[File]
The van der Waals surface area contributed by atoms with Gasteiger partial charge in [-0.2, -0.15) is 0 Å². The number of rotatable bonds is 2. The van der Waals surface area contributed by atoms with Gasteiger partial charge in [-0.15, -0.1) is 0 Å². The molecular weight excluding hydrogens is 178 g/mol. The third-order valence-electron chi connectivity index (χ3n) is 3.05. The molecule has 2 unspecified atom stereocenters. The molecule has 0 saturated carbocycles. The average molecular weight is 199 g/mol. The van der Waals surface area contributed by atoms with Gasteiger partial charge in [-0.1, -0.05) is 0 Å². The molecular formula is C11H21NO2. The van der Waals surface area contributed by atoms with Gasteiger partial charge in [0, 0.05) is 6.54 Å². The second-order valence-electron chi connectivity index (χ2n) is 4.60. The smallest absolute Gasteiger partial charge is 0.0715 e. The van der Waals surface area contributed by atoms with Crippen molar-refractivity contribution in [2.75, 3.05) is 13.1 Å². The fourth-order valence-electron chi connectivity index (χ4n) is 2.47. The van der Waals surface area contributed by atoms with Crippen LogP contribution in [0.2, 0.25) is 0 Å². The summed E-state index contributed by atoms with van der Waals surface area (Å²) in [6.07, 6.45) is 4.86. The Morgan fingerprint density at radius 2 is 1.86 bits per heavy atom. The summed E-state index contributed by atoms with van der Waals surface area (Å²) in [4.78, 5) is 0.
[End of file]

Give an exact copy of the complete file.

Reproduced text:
The van der Waals surface area contributed by atoms with Gasteiger partial charge in [-0.2, -0.15) is 0 Å². The number of rotatable bonds is 2. The van der Waals surface area contributed by atoms with Gasteiger partial charge in [-0.15, -0.1) is 0 Å². The molecular weight excluding hydrogens is 178 g/mol. The third-order valence-electron chi connectivity index (χ3n) is 3.05. The molecule has 2 unspecified atom stereocenters. The molecule has 0 saturated carbocycles. The average molecular weight is 199 g/mol. The van der Waals surface area contributed by atoms with Gasteiger partial charge in [-0.1, -0.05) is 0 Å². The molecular formula is C11H21NO2. The van der Waals surface area contributed by atoms with Gasteiger partial charge in [0, 0.05) is 6.54 Å². The second-order valence-electron chi connectivity index (χ2n) is 4.60. The smallest absolute Gasteiger partial charge is 0.0715 e. The van der Waals surface area contributed by atoms with Crippen molar-refractivity contribution in [2.75, 3.05) is 13.1 Å². The fourth-order valence-electron chi connectivity index (χ4n) is 2.47. The van der Waals surface area contributed by atoms with Crippen LogP contribution in [0.2, 0.25) is 0 Å². The summed E-state index contributed by atoms with van der Waals surface area (Å²) in [6.07, 6.45) is 4.86. The Morgan fingerprint density at radius 2 is 1.86 bits per heavy atom. The summed E-state index contributed by atoms with van der Waals surface area (Å²) in [4.78, 5) is 0.